By coincidence two clashes over nuclear issues are hitting the headlines together. North Korea and Iran have both had sanctions imposed by foreign governments, and when they refuse to "behave properly" they are submitted to "isolation" and put in the corner until they are ready to say sorry and change their conduct. If not, corporal punishment will be administered, since they have been given fair warning by the enforcers that "all options are on the table".
It's a bizarre way to run international relations, one we continue to follow at our peril. For one thing, it is riddled with hypocrisy, and not just because states that have hundreds of nuclear weapons are bullying states that have few or none. The hypocrisy is worse than that. If it is offensive for North Korea to talk of launching a nuclear strike at the United States (a threat that is empty because the country has no system to deliver the few nuclear weapons that it has), how is it less offensive for the US to warn Iran that it will be bombed if it fails to stop its nuclear research?
Both states would be resorting to force when dialogue is a long way from being exhausted. They would also be acting against international law. That is patently clear if North Korea ever managed to launch a nuclear strike against South Korea or the US, but the same is true of an altogether more feasible attack on Iran. There is no conceivable scenario under which the United Nations Security Council would authorise the United States, let alone Israel, to take military action, even if Iran were to tear up its long-standing statement that nuclear bombs are un-Islamic and produce one. So why does Washington go on with its illegal threats?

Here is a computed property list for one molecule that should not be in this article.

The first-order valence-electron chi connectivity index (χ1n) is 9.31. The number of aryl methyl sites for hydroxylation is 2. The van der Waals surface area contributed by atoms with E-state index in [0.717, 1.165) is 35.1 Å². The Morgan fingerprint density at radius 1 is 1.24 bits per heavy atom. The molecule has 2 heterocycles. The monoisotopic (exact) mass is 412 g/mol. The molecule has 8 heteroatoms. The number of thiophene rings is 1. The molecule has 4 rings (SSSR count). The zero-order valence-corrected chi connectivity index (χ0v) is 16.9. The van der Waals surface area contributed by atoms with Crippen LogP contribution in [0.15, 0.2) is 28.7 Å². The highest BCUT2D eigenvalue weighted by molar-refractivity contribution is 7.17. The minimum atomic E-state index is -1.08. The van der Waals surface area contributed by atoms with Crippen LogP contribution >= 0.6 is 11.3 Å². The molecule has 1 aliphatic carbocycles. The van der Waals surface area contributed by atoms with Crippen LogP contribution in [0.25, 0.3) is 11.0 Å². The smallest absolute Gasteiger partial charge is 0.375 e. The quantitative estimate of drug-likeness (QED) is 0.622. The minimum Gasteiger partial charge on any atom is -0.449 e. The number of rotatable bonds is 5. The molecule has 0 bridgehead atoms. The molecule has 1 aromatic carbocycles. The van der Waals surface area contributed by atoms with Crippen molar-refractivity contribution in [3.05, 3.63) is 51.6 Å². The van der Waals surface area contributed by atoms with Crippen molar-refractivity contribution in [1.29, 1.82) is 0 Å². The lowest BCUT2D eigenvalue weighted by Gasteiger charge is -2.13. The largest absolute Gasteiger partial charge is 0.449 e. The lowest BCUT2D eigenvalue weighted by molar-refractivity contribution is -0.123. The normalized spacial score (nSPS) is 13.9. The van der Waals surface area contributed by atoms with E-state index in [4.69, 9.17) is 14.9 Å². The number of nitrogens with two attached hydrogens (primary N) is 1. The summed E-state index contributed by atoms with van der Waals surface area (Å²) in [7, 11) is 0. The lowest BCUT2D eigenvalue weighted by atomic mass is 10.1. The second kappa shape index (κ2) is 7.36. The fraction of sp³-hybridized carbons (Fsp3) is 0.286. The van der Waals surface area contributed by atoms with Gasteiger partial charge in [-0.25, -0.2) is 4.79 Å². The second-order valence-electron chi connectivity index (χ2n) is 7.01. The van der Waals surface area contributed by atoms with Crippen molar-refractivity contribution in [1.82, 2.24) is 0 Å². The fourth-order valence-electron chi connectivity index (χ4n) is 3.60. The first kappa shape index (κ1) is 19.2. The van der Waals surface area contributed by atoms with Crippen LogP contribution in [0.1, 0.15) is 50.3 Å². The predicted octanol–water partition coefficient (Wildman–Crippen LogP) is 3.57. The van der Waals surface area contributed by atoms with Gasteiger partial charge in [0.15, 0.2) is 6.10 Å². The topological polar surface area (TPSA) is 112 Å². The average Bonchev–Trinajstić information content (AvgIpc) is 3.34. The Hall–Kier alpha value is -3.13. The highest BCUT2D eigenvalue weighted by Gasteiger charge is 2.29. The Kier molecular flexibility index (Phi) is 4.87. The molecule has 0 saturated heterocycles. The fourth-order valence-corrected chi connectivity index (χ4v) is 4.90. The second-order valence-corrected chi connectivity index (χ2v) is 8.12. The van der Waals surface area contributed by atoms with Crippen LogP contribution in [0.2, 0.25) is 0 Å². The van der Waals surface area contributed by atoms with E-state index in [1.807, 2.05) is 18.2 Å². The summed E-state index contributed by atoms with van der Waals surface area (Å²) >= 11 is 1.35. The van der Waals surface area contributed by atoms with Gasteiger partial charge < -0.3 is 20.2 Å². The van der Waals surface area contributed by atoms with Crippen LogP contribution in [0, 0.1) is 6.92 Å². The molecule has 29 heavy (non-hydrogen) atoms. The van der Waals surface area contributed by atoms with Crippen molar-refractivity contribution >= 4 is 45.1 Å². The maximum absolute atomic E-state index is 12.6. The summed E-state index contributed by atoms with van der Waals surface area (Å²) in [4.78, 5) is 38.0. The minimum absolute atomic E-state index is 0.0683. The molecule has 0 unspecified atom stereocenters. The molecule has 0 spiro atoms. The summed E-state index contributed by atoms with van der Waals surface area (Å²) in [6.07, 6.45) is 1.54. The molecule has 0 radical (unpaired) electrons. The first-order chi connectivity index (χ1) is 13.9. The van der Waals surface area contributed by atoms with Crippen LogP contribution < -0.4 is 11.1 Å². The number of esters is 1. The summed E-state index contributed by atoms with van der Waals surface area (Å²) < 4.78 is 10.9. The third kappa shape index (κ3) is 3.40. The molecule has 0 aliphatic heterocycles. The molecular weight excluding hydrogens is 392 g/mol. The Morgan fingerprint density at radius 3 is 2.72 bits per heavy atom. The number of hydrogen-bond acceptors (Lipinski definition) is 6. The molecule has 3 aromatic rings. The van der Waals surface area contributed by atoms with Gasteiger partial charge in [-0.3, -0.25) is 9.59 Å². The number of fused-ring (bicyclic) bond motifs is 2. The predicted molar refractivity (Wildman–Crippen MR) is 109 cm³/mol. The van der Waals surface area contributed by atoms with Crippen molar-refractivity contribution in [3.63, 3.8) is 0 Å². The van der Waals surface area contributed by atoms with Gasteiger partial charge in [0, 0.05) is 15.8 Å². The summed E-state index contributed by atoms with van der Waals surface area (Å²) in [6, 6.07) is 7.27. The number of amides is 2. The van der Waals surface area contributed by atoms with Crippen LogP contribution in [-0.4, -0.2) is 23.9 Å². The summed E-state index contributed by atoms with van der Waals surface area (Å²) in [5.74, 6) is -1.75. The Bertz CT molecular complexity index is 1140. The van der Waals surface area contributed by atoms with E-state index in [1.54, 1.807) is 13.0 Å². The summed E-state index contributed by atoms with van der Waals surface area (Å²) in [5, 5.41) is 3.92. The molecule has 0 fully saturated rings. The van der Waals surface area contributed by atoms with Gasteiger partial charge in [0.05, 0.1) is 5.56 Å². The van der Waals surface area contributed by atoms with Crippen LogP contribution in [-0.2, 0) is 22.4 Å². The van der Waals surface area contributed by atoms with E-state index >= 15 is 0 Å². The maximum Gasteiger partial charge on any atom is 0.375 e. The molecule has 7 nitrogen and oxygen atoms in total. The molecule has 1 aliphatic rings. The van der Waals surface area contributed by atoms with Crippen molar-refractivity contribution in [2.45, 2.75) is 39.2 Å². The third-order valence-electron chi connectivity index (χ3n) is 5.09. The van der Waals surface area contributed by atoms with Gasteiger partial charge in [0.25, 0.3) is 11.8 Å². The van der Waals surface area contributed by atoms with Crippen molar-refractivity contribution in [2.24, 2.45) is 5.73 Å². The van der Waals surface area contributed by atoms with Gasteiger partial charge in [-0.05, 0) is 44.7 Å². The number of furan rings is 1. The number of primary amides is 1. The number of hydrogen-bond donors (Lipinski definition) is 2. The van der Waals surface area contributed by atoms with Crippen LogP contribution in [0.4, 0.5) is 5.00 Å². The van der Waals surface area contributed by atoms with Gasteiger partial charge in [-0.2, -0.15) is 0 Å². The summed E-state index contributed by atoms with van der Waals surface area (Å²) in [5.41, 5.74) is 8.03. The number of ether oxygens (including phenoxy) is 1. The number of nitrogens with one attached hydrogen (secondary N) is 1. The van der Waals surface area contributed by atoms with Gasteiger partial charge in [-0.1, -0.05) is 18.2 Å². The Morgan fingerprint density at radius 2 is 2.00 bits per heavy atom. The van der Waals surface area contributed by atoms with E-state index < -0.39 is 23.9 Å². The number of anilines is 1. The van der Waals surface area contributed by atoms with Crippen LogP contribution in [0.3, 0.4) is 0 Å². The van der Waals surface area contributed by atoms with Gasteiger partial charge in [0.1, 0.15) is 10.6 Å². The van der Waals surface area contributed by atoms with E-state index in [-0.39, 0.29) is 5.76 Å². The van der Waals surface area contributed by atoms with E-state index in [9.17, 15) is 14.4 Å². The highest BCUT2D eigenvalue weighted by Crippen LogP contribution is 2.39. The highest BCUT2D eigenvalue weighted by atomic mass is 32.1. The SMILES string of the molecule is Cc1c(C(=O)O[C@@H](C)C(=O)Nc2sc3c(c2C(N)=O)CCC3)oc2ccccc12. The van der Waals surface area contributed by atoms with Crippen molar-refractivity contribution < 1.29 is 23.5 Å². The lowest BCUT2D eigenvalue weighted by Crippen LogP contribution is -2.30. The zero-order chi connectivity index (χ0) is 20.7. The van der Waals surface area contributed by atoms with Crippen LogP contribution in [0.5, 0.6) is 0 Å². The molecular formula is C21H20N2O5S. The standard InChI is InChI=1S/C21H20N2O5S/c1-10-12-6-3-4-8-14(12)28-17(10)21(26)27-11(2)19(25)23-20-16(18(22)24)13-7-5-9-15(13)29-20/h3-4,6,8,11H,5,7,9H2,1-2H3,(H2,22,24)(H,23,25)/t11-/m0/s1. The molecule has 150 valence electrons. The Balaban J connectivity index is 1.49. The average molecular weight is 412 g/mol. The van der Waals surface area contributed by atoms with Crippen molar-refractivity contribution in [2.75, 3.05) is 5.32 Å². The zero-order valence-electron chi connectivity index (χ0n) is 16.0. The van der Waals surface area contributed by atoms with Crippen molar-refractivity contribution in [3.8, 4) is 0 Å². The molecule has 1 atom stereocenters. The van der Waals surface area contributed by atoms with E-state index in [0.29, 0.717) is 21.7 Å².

The underlying cause of most international tension is the unwillingness of powerful states to recognise that we live in a multipolar world. The idea of hegemony, often sanitised as "leadership", is unacceptable. In a post-colonial era there are multiple centres of authority, international influence and soft power, and we should rejoice when new or old states, individually or collectively, have the courage and ability to challenge another state's ambition to be a superpower. States will always make common cause or "coalitions of the willing" on specific issues, but interests fluctuate and priorities change – and we should junk the cold war-style system of military alliances and ideological or sectarian camps.
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